PPS is often difficult to recognise as symptoms may develop slowly and may be mistaken for other conditions. Before making a diagnosis of PPS it is important to exclude any other conditions that could explain your symptoms.
What else do we know about PPS?
PPS can occur at any age and can be an issue for people who had either paralytic or seemingly non-paralytic Polio.
Research on who is most likely to experience PPS is not always clear and can be contradictory. Findings vary, but have shown that PPS may develop in a significant number of people with Polio.
It is suggested that PPS may affect more women than men.
People who have had fatigue or pain in the years since they contracted Polio, or where physical activity has caused extreme tiredness and pain, seem to be at increased risk of developing PPS, or may already be experiencing it.
PPS also seems to develop more quickly in people who had Polio during the epidemics of the 1950s.
What are the symptoms of PPS?
Symptoms may include the following:
- breathing problems
- swallowing problems
- muscle loss
- new or increasing weakness
- muscle fatigue
- muscle pain
- joint pain
- cold intolerance
- sleep disturbance
- general fatigue
Other symptoms, such as urinary problems, may or may not be linked to PPS.
How is PPS diagnosed?
Unfortunately there is not a single test for PPS and it is important to make sure there is no other reason for the symptoms.
A number of factors will need to be considered before a doctor can tell you if you have PPS, including the following:
- Do you have a confirmed history of Polio?
- If you don’t know if you had Polio, did you ever come into contact with anyone who might have had it?
- Do you have any physical signs of having had Polio in the past?
- Have you had a period of recovery from Polio when your condition has not changed for a long time?
- Are you experiencing new or increasing weakness, abnormal muscle fatigue or new loss of muscle bulk?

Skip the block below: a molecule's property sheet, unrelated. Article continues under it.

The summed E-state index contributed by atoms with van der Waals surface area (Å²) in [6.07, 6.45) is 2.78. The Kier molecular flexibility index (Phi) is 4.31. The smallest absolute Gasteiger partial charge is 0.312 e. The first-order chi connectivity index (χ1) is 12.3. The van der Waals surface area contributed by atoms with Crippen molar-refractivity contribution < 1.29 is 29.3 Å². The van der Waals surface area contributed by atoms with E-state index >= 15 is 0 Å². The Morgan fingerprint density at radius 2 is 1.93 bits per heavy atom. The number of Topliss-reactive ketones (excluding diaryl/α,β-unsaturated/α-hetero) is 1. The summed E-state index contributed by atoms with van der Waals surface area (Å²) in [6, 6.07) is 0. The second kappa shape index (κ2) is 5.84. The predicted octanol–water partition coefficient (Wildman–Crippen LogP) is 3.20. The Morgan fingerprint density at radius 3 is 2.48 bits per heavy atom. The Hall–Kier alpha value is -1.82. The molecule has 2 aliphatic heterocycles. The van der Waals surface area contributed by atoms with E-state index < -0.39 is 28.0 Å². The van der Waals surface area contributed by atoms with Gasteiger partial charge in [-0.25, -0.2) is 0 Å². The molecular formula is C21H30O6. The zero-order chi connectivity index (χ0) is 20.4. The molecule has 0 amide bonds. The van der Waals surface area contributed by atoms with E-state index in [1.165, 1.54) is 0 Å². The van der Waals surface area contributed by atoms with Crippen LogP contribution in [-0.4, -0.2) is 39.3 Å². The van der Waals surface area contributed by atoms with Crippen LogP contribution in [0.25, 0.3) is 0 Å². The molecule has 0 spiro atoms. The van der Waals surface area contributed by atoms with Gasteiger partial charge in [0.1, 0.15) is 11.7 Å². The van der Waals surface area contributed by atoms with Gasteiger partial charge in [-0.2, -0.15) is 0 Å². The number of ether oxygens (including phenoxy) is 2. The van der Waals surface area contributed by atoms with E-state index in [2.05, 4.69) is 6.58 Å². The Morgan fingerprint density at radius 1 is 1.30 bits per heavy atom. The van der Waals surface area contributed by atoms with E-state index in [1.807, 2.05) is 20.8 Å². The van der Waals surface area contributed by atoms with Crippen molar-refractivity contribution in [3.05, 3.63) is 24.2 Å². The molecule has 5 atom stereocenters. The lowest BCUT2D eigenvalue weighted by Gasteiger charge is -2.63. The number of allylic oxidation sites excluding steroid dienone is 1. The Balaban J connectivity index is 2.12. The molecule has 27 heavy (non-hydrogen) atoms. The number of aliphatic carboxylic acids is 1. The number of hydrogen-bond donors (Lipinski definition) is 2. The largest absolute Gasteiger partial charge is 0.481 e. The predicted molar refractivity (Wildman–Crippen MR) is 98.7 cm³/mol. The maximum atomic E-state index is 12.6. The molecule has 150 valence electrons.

- Are you getting pain in your joints?
- Are you having problems with breathing, sleeping and/or swallowing, or not being able to tolerate the cold?
- Is there any other medical explanation found for these symptoms?
It may be difficult to get a diagnosis of PPS because many healthcare professionals know very little about the condition, or even about Polio. Referral to a consultant neurologist, ideally with knowledge of Polio and PPS, may be the best way to get a diagnosis and advice.
The British Polio Fellowship has more information about PPS and a list of healthcare professionals with an interest in PPS, please contact our Support Service Team.
What tests might I have?
If your GP suspects that you may have PPS, they should consider the following tests:
- Full Blood Count (FBC)
- Biochemical profile
- Creatine kinase (CK)
- Thyroid function
- Inflammatory markers (ESR, CRP)
- Rheumatoid factor
- Anti-nuclear antibody (ANA)
- Uric acid
- Routine kidney function
- Liver function
- Serum calcium
- Serum vitamin D status
If the results of these tests are abnormal, you are more likely to have another condition that needs investigation, but this does not rule out the possibility of you having PPS as well.
In addition you may be referred for x-rays of:
- Chest and spine
- Painful joints
If you have these tests and your GP is still not sure that you have PPS, you may be referred to a hospital consultant. At this stage you may have some or all of the following tests to rule out other possible conditions or confirm the likelihood of PPS:
- Electromyography (EMG) tests to see if Polio has damaged your nerves and muscles
- Sleep studies if you are having problems sleeping or feeling unusually tired
- Cardiological tests to check your heart rate and function
- Magnetic Resonance Imaging (MRI) of your spine
- Lung function tests to see how well you can breathe in and out
- Tests to investigate swallowing problems
You should remember that you may have PPS as well as other conditions, so not every health problem or symptom experienced will be related to PPS.
A brief history of PPS
Early studies showed evidence of PPS, but it was not until the 1980s that doctors began seeing more people with Polio developing increased weakness, fatigue and pain. For a long time neither patients nor doctors were looking for, or prepared to accept a connection with Polio. As a result, little research was done into any longer-term effects.
By the 1990s there was enough evidence to suggest that these new symptoms were related to the effects of Polio. Research took place to examine and understand the reasons for these symptoms. It is now known that people who had Polio may develop new symptoms years later caused by PPS.